Man vs. Mule

port hole in old ship 

“Doc, I don’t want to have any more tests. Hell, I don’t even want to take any meds. If I die, I die. I ain’t scared of meetin’ my maker.” 

“Well, I understand about not being afraid to meet your maker. I know you have a strong faith in God. For my part, I am not afraid to have you die, either. I hope for your sake that is what happens. What I am afraid of is having you have a stroke that is not bad enough to kill you, that leaves you paralyzed and unable to train those mules that you love so much.” 

He had already had about three transient ischemic attacks (TIAs) in the past six months. They were signaling something bigger approaching.

His wife, sitting in the corner, piped up, “I sure as heck ain’t wipin’ yer butt for ya! You have a stroke and I’m puttin’ yer sorry butt in a home.” 

They both laughed. 

I laughed. 

“Seriously, though, take this blood thinner and start this cholesterol medication.” My hand hovered over the computer send button.

“No can do, Doc!” 

“Ok, fine.” I deleted the prescription. “You are stubborn as those mules, aren’t you?”

“Yes, ma’am!” He grinned his proud, lopsided grin and followed his wife out the door. He slapped her on the butt as they rounded the corner and I heard her giggle.

His boots were always caked with mud and chunks fell off as he walked leaving a trail to mark his existence. My staff always cussed his name as they rushed around to sweep up the detritus before someone else saw and noted it on their patient satisfaction survey…

Next time I saw him, he was in a wheel chair. His wife had ended up having to wipe his butt for him. What they had was true love, after all. 

Now he could no longer say no to the medication he was given every day to prolong his life and by golly his wife insisted that he get it.  

He lingered like that for years.

Then he was gone.


From the Guest Room

bathroom in an old train car

Monster by Kevin Morris

As a child I feared a monster tall,
a grotesque shadow on the wall.
I hurried to obey it’s every call,
Fearing lest it my life forestall.
Now I see a thing lothesome and small,
A ball of dirt upon the floor.
The monster’s presence can harm me no more,
Soon it will pass through death’s waiting door.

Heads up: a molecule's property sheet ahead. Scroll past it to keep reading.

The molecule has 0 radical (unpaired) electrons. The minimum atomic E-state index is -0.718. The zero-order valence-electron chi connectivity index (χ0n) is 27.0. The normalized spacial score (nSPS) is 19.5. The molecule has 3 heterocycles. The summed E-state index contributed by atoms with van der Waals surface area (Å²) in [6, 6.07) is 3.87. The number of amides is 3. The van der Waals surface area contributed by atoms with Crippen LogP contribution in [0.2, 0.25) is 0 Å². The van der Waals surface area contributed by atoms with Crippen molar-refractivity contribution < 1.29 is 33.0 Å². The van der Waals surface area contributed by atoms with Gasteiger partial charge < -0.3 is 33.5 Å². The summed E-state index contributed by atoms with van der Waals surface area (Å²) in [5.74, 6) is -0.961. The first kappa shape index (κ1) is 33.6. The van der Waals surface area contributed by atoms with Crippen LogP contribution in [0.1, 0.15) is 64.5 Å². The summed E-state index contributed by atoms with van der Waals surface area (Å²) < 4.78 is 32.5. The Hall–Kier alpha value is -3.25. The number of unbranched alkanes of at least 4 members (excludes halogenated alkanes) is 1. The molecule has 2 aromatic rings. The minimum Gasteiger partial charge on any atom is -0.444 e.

Some months back I did a guest post over at Kevin Morris’s blog. My first guest post ever! Today you all get to enjoy the reciprocal first guest post ever at Behind The White Coat, the poem above by Mr. Morris. Please check out his blog here!


Cambodia 398

“Doc, let me give you a tip. When you are talking to them about it, don’t sound upset.”


“Don’t sound upset.”

“Upset? When did I sound upset?” 

“The other day when you were talking about the way they were handling documents.”

“I WAS upset. They keep doing that no matter how many times I talk to them without sounding upset. THEY ARE JUST NOT LISTENING. I don’t do that all the time, do I?”

“I’m not keeping count…”

“Ok, but I wasn’t yelling or making accusations or throwing things or cussing. I let them see a glimpse of how crazy this makes me feel.”

So I have been thinking, what is wrong with showing emotion? Should we not show anything but positive emotion? Should we cocoon ourselves in a fake PolyAnna land where we all go skipping along singing about the birds and the trees? Sterilize the world of all negativity?

I have been telling my kids that anger is not the problem, it is what you do with it that matters. Is that wrong? Should I teach them to supress it or how to use it constructively and respectfully? 

I just don’t know anymore….


Cambodia 546

“I went to the drive through and got the biggest thing of popcorn chicken they sold and I ate every last bit of it in the car.” She had that numb, dead look in her eye that I had seen before. “Then I pulled over on the side of the road, stuck a finger down my throat, and made myself throw it all up.”

“You’ve done this before?” I asked in disbelief. “You are bulemic?”

She nodded. “Since I was a teenager. I hadn’t done it in a year or two, though.” I had been seeing her for over ten years and not an inkling of this was ever spoken of before. 

No clue.

“Why did you do it this time? What the hell happened?” 

“That new pulmonologist you sent me to? She’s as skinny as my pinkie. She says to me as soon as she walks through the door, before we talk about anything else, ‘You are obese! You need to lose weight. The only way you will be able to lose weight is by having bariatric surgery.'” 

Tears were starting to roll down her face. I handed her the Kleenex box.

“The thing is, Doc, she doesn’t know me from Adam. She has never met me before. She didn’t even try to get to know me. She just looked at me like I grossed her out.”
“Did you do any more binging and purging?”

“Every damn day since that appointment.”